élevage wine tours & culinary adventures, serves visitors to the San Luis Obispo County and Santa Barbara County Wine Country. We invite you to join us for a day of wine tasting, food & fun here on California's beautiful Central Coast!
At Ostrich Land, visitors quickly learn that ostriches do not bury their heads in the sand—they'd much rather bury them in a bowl of food that you hold out in front of you. They're also not fond of waiting their turn, and at any given moment, you might have four beaks dipping into your supply. The experience is a far cry from throwing bread at ducks or pigeons. These birds are the world's largest: they can reach up to 9 feet in height and weigh 350 pounds. At top speed, they hit 45 miles per hour on their massive, two-toed feet.
Having been raised around people and trained to eat from outstretched bowls, the park's 50 ostriches and emus welcome spectators from their savannah-like enclosure. They're also celebrities in their own right, with bit roles in the film Sideways as well appearances in a Santa Maria Times video feature and a tongue-in-cheek homage in an episode of The Simpsons. Dispensing the animals' supper is only one way in which guests can get close—a stop inside the gift shop reveals shelves of ready-to-cook ostrich and emu eggs, ostrich feather dusters, and savory ostrich meat shipped in from a separate farm not affiliated with Ostrich Land. Also in stock are vials of emu oil, a substance with anti-inflammatory and moisturizing properties that can soothe the skin.
The impressionist painters who inspired winemaker Bion Rice raised shimmering mirages in which soft-edged daubs of paint seem to grant motion to ballerinas or swaying river rushes. At Artiste, Bion draws inspiration from their work, attempting to raise distant landscapes with grapes rather than rough brushstrokes. Cabernet sauvignon and merlot grapes call up the sun-steeped fields of the Napa Valley, and chardonnay grapes carry one away to the Russian River Valley on straw-hued sweetness. Bion calls the blends “impressionist cuvees,” and he produces small batches of them, their corks sealed beneath thick, hand-dipped cloaks of crimson wax.
The bottles are labeled with colorful impressionist paintings, and in a tasting room and studio, the harmonious relationship between wine and art is even further cemented. The whisper of brushes on canvas drifts from paint-dappled tables, where guests bring to life sweeping forest vistas or criminal lineups of pine trees. A rotating array of paintings lines the walls, including works from artists such as Aldo Luongo, an Argentinian artist whose contrasting colors and rippling brushstrokes seem to gaze up from a clear lake. Wine glasses chime together, punctuating the lilting rhythm of classical guitarists or the constant weeping of trombone players during live music events.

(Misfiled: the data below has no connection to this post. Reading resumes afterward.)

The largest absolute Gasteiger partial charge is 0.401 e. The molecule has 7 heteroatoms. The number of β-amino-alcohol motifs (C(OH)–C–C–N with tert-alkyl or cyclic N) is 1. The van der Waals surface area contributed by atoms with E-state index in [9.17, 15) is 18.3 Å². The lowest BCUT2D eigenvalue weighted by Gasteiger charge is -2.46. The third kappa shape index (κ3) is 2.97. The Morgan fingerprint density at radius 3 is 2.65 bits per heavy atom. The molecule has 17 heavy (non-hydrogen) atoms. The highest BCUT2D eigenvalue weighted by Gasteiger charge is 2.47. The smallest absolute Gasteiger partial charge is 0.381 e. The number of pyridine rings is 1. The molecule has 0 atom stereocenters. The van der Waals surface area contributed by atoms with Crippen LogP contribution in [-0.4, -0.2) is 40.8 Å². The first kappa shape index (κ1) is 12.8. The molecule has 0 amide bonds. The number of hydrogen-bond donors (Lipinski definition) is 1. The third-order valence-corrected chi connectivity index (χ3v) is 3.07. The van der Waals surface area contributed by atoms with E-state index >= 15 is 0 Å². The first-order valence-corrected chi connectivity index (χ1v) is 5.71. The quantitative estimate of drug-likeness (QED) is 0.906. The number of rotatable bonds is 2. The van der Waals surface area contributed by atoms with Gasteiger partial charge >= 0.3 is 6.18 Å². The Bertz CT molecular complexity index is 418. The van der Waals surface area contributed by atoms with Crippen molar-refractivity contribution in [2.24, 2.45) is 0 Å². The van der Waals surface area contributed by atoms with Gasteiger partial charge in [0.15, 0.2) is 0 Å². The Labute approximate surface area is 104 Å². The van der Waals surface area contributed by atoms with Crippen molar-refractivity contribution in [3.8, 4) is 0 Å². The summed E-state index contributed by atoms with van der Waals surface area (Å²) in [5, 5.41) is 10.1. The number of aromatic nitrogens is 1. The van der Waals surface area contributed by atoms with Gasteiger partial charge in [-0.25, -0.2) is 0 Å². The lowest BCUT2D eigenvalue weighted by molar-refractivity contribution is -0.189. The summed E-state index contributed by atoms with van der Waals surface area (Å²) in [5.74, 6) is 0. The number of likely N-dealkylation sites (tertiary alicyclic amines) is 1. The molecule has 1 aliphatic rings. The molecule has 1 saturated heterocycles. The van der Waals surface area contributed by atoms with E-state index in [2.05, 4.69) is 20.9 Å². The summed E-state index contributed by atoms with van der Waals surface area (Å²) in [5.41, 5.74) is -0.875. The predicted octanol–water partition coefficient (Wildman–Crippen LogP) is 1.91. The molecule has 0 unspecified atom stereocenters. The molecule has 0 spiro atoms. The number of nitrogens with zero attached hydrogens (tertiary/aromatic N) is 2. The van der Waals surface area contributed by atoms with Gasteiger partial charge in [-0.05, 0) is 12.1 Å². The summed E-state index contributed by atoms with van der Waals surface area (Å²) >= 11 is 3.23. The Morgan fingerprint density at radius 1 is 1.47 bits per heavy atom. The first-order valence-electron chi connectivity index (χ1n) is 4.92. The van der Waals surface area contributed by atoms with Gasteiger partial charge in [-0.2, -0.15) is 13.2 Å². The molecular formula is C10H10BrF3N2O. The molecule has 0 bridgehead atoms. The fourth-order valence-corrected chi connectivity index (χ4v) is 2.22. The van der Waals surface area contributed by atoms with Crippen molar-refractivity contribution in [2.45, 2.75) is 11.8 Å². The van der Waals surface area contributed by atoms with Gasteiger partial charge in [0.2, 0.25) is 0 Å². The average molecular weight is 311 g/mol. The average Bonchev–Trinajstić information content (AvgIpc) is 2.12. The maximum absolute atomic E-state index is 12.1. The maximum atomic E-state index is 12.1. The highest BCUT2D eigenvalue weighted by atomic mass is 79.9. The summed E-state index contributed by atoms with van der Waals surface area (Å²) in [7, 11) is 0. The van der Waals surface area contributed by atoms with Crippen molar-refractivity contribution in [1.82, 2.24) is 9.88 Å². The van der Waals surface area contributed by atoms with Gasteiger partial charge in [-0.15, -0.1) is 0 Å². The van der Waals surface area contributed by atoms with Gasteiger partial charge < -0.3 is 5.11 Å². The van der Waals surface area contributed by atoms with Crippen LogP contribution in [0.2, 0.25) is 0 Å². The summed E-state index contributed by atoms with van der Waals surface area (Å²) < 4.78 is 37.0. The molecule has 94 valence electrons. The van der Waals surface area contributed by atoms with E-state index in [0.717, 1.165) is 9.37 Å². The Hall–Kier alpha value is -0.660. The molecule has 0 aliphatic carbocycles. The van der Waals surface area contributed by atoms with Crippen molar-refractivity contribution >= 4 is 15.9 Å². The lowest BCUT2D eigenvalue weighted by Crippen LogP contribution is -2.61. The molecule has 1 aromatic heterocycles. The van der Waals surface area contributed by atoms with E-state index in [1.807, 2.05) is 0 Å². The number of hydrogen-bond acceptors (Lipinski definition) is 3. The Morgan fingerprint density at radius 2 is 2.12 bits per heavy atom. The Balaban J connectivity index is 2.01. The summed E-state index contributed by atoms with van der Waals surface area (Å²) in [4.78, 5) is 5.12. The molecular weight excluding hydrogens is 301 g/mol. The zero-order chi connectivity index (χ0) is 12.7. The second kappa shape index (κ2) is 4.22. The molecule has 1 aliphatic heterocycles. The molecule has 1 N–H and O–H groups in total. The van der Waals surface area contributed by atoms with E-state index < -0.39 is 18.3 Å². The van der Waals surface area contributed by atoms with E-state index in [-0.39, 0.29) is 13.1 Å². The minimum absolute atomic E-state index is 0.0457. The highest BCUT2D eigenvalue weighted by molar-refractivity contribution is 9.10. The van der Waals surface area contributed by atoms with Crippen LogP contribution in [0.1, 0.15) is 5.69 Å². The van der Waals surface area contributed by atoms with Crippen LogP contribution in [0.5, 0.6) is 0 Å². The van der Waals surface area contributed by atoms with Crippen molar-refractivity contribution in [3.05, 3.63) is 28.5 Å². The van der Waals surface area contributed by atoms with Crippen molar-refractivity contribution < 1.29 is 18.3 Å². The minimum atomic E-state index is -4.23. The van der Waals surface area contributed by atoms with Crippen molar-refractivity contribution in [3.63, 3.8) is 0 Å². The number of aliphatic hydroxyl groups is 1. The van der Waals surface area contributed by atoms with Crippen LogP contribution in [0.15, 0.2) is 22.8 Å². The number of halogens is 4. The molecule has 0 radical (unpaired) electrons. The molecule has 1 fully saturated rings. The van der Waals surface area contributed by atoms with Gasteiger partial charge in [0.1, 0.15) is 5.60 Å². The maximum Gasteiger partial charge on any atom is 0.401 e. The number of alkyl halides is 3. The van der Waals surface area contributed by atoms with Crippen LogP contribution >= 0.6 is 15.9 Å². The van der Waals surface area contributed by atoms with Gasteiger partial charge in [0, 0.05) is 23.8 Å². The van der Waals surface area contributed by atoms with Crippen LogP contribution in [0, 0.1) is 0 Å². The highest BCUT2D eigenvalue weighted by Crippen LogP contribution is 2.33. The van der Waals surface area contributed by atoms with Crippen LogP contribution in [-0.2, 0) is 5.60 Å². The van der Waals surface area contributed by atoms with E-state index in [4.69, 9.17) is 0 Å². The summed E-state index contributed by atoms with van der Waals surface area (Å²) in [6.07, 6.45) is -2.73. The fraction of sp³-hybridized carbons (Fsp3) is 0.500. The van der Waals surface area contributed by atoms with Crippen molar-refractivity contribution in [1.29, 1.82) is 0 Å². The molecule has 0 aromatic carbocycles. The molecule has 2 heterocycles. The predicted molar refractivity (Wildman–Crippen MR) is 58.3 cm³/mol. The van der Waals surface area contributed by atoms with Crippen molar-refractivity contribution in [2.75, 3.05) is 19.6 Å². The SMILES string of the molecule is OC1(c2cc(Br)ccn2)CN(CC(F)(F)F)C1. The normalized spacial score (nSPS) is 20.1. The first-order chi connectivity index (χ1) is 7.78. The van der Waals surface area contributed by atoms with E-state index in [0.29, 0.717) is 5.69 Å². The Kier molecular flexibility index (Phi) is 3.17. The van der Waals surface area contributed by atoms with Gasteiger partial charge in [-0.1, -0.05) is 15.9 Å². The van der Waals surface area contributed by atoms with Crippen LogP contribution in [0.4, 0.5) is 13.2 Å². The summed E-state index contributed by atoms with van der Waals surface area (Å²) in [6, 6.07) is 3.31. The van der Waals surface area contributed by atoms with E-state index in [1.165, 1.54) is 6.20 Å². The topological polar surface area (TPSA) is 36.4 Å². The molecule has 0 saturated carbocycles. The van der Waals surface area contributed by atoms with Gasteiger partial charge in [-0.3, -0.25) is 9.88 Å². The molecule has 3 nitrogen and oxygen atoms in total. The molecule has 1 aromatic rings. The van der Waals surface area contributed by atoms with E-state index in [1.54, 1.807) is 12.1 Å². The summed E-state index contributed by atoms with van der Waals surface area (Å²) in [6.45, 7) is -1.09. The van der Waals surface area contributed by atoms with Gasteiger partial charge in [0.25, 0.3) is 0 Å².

Adventures Out West's knowledgeable staff leads guided excursions throughout the Danish-style city of Solvang as visitors stroll along atop gyroscopic segways. Before riders take to the open road, an initial orientation teaches them the basics of gliding and how to earn the respect of their two-wheeled chariot with a few cracks of the whip. Once acquainted with their mechanical steeds, tourists follow their guides through the streets of Solvang, feasting their eyes on the town's unique architecture while listening to historical tidbits. Segways come to a halt at The Mission, so guests can learn about the early settlements founded by Catholic missionaries. The 90-minute jaunt reaches its sightseeing peaks at Santa Ynez River Sanctuary and Hans Christian Andersen Park, where guests can gawk at ancient oak trees and admire the sprightly pirouettes of age-old tumbleweeds.
The Spanish architecture. The bustling wharf. The cerulean ocean. There are countless sights to see in the Santa Barbara area, which is why Nanco Helicopters tailors each of their aerial tours to the client's need. Passengers take in the passing landmarks and 747 drag races from inside a Robinson R-44, helmed by commercial pilot Taylor Nancarrow.
In 1917, the Ranger was a sport-fishing yacht—the first built on the West Coast—that hosted celebrities trying their luck at snagging tuna, swordfish, and other swimmers. Flash forward nearly a century, and the Ranger is now a lure, one of several vintage boats that entice visitors to the Santa Barbara Maritime Museum. Inside a former Naval Reserve building, the museum traces the history of the California Coast seas, from cannons to seaplanes and surfing to the environment. The Munger Theater brings the sea to life with films that could feature maritime history or a trip around the coast, and lectures and other events further enrich the experience.